Background: Aberrant innominate artery (AIA) may cause various degrees of tracheal compression (TC). Purpose: The aim of this study is to define the clinical manifestations of AIA-induced TC and outcome after aortopexy in infants and older children. Methods: Children with significant AIA-induced TC were evaluated, and information after surgery or conservative management was obtained by telephonic interview after 1 to 4 years since discharge. Results: Overall, 15 infants (mean age, 8 months; group A) and 13 older children (mean age, 56 months; group B) were evaluated. Although median age at onset of symptoms was comparable in the 2 groups, mean delay to diagnosis was higher in group B (P <.0001). Analysis of the most prevalent symptoms showed that reflex apneas were more frequent in group A (P = .02), whereas chronic "intractable" cough was more frequent in group B (P <.001). Because of the type and severity of symptoms and the degree of TC, 16 patients underwent aortopexy. Follow-up evaluation showed, in all but 1 patient, a significant improvement in symptoms and quality of life, measured by a modified Visick score. Conclusions: Aberrant innominate artery-TC leads to a variety of respiratory disorders, with a difference in prevalence between infants and older children. When choice of treatment is based on clinical presentation and degree of TC, a good clinical outcome may be obtained also in children in whom aortopexy is indicated, that is, those presenting initially with more severe symptoms.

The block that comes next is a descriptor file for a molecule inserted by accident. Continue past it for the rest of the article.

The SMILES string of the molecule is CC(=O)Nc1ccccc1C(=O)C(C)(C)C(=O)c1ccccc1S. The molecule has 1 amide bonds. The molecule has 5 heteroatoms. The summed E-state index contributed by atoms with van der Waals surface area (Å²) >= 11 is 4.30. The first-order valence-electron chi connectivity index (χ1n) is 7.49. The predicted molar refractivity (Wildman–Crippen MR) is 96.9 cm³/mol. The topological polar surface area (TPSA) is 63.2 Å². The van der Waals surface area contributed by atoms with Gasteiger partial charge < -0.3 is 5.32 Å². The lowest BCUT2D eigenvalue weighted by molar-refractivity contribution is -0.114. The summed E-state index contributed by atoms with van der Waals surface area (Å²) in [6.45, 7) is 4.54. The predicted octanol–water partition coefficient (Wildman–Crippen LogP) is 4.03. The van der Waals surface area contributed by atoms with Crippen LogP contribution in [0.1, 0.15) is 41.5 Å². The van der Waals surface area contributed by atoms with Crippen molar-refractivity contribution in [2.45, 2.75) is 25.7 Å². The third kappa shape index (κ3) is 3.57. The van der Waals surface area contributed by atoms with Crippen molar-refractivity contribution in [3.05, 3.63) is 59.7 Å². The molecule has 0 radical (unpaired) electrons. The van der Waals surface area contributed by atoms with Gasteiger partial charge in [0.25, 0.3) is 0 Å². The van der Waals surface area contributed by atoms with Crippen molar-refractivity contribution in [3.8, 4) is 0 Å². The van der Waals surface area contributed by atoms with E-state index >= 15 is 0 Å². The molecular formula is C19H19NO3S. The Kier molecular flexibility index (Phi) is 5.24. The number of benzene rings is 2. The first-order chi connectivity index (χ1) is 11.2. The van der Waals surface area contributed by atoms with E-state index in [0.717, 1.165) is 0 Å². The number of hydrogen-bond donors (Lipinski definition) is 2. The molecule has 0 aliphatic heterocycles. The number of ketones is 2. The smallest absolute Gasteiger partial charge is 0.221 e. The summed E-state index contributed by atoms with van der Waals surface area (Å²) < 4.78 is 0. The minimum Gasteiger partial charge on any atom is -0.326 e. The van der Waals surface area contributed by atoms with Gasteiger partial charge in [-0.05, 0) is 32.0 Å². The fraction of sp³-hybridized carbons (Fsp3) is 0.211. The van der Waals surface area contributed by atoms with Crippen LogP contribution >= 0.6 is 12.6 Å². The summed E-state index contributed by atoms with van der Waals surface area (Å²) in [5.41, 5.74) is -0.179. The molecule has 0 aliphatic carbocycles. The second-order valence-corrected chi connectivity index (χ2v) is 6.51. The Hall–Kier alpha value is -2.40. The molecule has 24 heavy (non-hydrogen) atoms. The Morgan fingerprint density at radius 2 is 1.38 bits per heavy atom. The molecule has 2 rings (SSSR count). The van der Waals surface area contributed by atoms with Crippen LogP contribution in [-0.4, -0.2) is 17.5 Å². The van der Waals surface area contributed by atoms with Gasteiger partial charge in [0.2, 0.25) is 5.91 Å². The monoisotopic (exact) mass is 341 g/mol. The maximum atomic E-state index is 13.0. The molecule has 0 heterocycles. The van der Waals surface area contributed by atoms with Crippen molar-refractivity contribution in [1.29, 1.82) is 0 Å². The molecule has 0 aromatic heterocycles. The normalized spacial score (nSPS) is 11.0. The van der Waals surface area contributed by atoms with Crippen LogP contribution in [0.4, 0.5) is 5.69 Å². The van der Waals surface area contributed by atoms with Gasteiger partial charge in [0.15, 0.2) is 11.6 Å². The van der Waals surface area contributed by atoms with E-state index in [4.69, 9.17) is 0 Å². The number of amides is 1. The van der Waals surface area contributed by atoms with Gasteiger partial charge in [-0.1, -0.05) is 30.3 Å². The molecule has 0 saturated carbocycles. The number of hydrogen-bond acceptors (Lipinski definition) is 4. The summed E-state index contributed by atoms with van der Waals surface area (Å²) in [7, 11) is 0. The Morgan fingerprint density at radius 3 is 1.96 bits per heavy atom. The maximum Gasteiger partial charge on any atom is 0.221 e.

- Innominate artery
- Tracheal compression
ASJC Scopus subject areas
- Pediatrics, Perinatology, and Child Health